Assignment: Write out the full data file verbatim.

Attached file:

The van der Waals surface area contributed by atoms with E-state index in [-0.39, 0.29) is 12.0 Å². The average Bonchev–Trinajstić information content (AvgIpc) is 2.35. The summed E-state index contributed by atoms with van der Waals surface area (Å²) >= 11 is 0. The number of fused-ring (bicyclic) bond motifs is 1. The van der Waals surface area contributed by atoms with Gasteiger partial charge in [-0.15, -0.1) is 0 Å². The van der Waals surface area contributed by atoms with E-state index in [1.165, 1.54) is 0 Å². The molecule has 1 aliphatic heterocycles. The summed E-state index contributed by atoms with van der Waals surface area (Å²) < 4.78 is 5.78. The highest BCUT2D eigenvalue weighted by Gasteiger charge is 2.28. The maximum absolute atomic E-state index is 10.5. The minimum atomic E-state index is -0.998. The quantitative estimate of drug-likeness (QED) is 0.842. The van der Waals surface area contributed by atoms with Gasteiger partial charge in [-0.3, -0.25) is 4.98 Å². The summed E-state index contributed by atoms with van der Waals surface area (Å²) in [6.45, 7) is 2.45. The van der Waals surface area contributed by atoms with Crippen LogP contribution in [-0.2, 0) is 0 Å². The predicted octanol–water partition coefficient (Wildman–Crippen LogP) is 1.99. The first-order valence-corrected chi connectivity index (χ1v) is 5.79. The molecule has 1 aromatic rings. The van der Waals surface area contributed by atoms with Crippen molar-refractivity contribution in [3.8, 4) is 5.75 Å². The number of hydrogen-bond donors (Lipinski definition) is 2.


The van der Waals surface area contributed by atoms with E-state index in [-0.39, 0.29) is 12.0 Å². The average Bonchev–Trinajstić information content (AvgIpc) is 2.35. The summed E-state index contributed by atoms with van der Waals surface area (Å²) >= 11 is 0. The number of fused-ring (bicyclic) bond motifs is 1. The van der Waals surface area contributed by atoms with Gasteiger partial charge in [-0.15, -0.1) is 0 Å². The van der Waals surface area contributed by atoms with E-state index in [1.165, 1.54) is 0 Å². The molecule has 1 aliphatic heterocycles. The summed E-state index contributed by atoms with van der Waals surface area (Å²) < 4.78 is 5.78. The highest BCUT2D eigenvalue weighted by Gasteiger charge is 2.28. The maximum absolute atomic E-state index is 10.5. The minimum atomic E-state index is -0.998. The quantitative estimate of drug-likeness (QED) is 0.842. The van der Waals surface area contributed by atoms with Gasteiger partial charge in [-0.3, -0.25) is 4.98 Å². The summed E-state index contributed by atoms with van der Waals surface area (Å²) in [6.45, 7) is 2.45. The van der Waals surface area contributed by atoms with Crippen LogP contribution in [-0.2, 0) is 0 Å². The predicted octanol–water partition coefficient (Wildman–Crippen LogP) is 1.99. The first-order valence-corrected chi connectivity index (χ1v) is 5.79. The molecule has 1 aromatic rings. The van der Waals surface area contributed by atoms with Crippen molar-refractivity contribution in [3.8, 4) is 5.75 Å². The number of hydrogen-bond donors (Lipinski definition) is 2.